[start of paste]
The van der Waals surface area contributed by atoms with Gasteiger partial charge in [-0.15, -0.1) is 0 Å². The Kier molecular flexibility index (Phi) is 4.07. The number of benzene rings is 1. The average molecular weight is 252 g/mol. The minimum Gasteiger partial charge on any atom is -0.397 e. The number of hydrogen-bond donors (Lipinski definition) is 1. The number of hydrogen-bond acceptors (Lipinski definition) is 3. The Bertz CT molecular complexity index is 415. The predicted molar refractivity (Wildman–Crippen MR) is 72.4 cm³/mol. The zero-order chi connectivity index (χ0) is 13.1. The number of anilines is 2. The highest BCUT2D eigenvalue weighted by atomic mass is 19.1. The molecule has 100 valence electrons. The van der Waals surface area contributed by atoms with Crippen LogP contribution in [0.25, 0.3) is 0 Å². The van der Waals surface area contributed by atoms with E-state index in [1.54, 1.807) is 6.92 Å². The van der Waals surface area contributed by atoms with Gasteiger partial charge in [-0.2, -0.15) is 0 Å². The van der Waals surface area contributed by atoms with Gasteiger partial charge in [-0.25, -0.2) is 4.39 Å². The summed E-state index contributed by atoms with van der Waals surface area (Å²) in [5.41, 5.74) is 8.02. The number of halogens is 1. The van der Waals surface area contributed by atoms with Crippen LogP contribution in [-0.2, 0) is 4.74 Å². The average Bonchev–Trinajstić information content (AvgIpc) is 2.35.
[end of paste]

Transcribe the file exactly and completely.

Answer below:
The van der Waals surface area contributed by atoms with Gasteiger partial charge in [-0.15, -0.1) is 0 Å². The Kier molecular flexibility index (Phi) is 4.07. The number of benzene rings is 1. The average molecular weight is 252 g/mol. The minimum Gasteiger partial charge on any atom is -0.397 e. The number of hydrogen-bond donors (Lipinski definition) is 1. The number of hydrogen-bond acceptors (Lipinski definition) is 3. The Bertz CT molecular complexity index is 415. The predicted molar refractivity (Wildman–Crippen MR) is 72.4 cm³/mol. The zero-order chi connectivity index (χ0) is 13.1. The number of anilines is 2. The highest BCUT2D eigenvalue weighted by atomic mass is 19.1. The molecule has 100 valence electrons. The van der Waals surface area contributed by atoms with Crippen LogP contribution in [0.25, 0.3) is 0 Å². The van der Waals surface area contributed by atoms with E-state index in [1.54, 1.807) is 6.92 Å². The van der Waals surface area contributed by atoms with Gasteiger partial charge in [-0.2, -0.15) is 0 Å². The van der Waals surface area contributed by atoms with Gasteiger partial charge in [-0.25, -0.2) is 4.39 Å². The summed E-state index contributed by atoms with van der Waals surface area (Å²) in [5.41, 5.74) is 8.02. The number of halogens is 1. The van der Waals surface area contributed by atoms with Crippen LogP contribution in [-0.2, 0) is 4.74 Å². The average Bonchev–Trinajstić information content (AvgIpc) is 2.35.